It's a wonderful thing to have ludicrously heightened expectations, and then to see them surpassed. I give you Casino Royale, the best James Bond film since the '60s, starring Daniel Craig as the best James Bond since Sean Connery.

British spy thrillers aren't for everyone, and if the notion of a really top-drawer Bond film doesn't set your heart a-racing, you may as well stop reading. Because for all the many things that Casino Royale does fantastically, it never seeks to rise above its franchise, preferring instead to perfect it. It's certainly the best action film of the year, but for the sizable portion of the audience that can't abide action films, I will not pretend that it's an art film hiding in genre clothes.

As we all know by now, it's an origin story: the tale of how MI6 spy James Bond is promoted to the elite rank of 00-Agent in the British Secret Service; and his first assignment, a poker tournament where he must bankrupt Le Chiffre (Mads Mikkelsen), a terrorist financier. What it's not is a male fantasy, like so many of the films preceding it: this Bond is not an elegant GQ model, and he doesn't have fancy toys, and if he's irresistible to women, it's not because of his charm but because of his almost violent raw sexuality. He is a thug, a "blunt instrument" as his superior (quoting creator Ian Fleming) informs him.

Casino Royale is the punk rock version of James Bond. It strips away the bombastic accretion of CGI and idiotic whimsy (invisible car, anyone?) that the series has been wallowing in for years, and returns the concept to its rawest form: a man paid by his government to kill people. If that makes the film sound nasty, that's what it is. It's not the most violent film in the series, but it is certainly the most brutal, and alongside On Her Majesty's Secret Service, it's probably the most depressing.

I don't want to make it seem like it's a slog. On the contrary, precisely because it's so unsparing, it's the most visceral Bond film - hell, action film period - in ages. Watching Pierce Brosnan surf in front of a CGI wave, one can only think, "hey, it's a CGI wave." Compare that to the first major setpiece in Casino Royale, wherein Craig chases a gunrunner through a construction site on foot. First off, when was the last time a Bond film had a chase scene on foot? More importantly, everything onscreen is real: the jumping across rooftops, the climbing on cranes in midair, watching Bond generally clomp around with far less grace than action heroes are usually permitted (the scene that stands prominent in my mind: Bond's quarry darts around a sheetrock wall, while Craig bursts right on through it). It's inelegant and bestial and extraordinarily real, and it's the sort of sequence where you can't breathe or blink.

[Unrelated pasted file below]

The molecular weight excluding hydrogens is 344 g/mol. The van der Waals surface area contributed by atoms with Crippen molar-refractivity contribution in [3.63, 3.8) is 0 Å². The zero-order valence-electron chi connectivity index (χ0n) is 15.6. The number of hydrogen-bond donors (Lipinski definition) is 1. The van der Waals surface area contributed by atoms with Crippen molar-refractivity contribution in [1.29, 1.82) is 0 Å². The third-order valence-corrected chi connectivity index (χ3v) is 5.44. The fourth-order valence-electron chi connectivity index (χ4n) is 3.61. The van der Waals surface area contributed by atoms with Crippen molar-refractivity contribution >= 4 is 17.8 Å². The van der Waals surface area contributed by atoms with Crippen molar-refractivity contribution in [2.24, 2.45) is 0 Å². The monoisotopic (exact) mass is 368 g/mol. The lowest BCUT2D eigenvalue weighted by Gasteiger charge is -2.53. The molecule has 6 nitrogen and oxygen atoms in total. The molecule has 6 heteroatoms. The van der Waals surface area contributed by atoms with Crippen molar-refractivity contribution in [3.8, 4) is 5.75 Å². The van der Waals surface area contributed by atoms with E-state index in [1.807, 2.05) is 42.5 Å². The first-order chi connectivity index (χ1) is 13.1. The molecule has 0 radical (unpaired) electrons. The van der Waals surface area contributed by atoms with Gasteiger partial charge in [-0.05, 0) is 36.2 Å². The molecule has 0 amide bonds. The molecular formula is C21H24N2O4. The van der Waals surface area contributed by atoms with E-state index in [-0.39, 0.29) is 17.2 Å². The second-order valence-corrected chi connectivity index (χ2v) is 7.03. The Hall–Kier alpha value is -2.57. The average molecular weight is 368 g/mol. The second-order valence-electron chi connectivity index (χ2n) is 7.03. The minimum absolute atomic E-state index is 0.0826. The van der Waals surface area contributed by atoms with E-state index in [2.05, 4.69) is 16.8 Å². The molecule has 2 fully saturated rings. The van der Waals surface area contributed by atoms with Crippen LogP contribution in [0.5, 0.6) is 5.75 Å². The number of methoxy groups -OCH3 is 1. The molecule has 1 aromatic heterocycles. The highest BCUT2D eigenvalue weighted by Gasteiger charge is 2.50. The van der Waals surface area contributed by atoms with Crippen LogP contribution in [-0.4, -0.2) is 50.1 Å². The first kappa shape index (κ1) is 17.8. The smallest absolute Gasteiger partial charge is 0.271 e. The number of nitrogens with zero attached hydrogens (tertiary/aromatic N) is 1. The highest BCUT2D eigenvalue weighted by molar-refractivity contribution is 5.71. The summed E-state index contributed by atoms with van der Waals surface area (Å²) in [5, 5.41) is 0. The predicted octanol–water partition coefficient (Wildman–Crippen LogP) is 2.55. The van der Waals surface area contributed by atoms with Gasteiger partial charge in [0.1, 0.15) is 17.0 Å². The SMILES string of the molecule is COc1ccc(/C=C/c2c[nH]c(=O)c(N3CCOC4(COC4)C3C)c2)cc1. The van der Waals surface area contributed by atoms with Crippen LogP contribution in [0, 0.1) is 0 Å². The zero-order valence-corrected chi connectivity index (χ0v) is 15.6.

The realness pervades the film: the villain isn't monstrous or mutated, and his ee-vil death trap is shockingly low-key (and disturbing - it's a scene taken directly from the book, and that was already bothersome, but to actually see it...let's just call Casino Royale the best cinematic argument against torture that has ever been made and call it a day); the Bond Girl, Vesper Lynd (Eva Green) isn't absurdly sexual or obnoxiously quippy, she's just a sexy accountant. I could go on, but you see the point: everything has been scaled way back, as far back as the relatively quiet Dr. No or From Russia with Love, and this is a prime example of less being more.

The director, Martin Campbell, has worked in the series before, shepherding a one-film renaissance with Brosnan's role debut in GoldenEye. And while that film was well-made, this one is far better. For all that the film has the series' longest running time at 144 minutes, much of that taken up by lengthy poker-playing scenes, there is hardly a flabby or flat moment anywhere. It is one of the most constantly tense of all Bond movies, up until its (fantastic) final line. Would that I could explain how this was effected! But in the theater, I was a fanboy, and fanboys do not pay attention to directorial niceties.

Is there moral complexity? No. Is there any sort of theme at all? Kind of, a fixation on how men turn into animals, but given the presence of script doctor Paul Haggis, it's not at all surprising how unsubtly this is showcased (that said, this is just about the finest work of his career). In fact, for reasons of "art" there's no real reason to see Casino Royale at all. But it is breathtakingly cinematic, and very thrilling, and as much pure fun to watch as anything I've seen this year.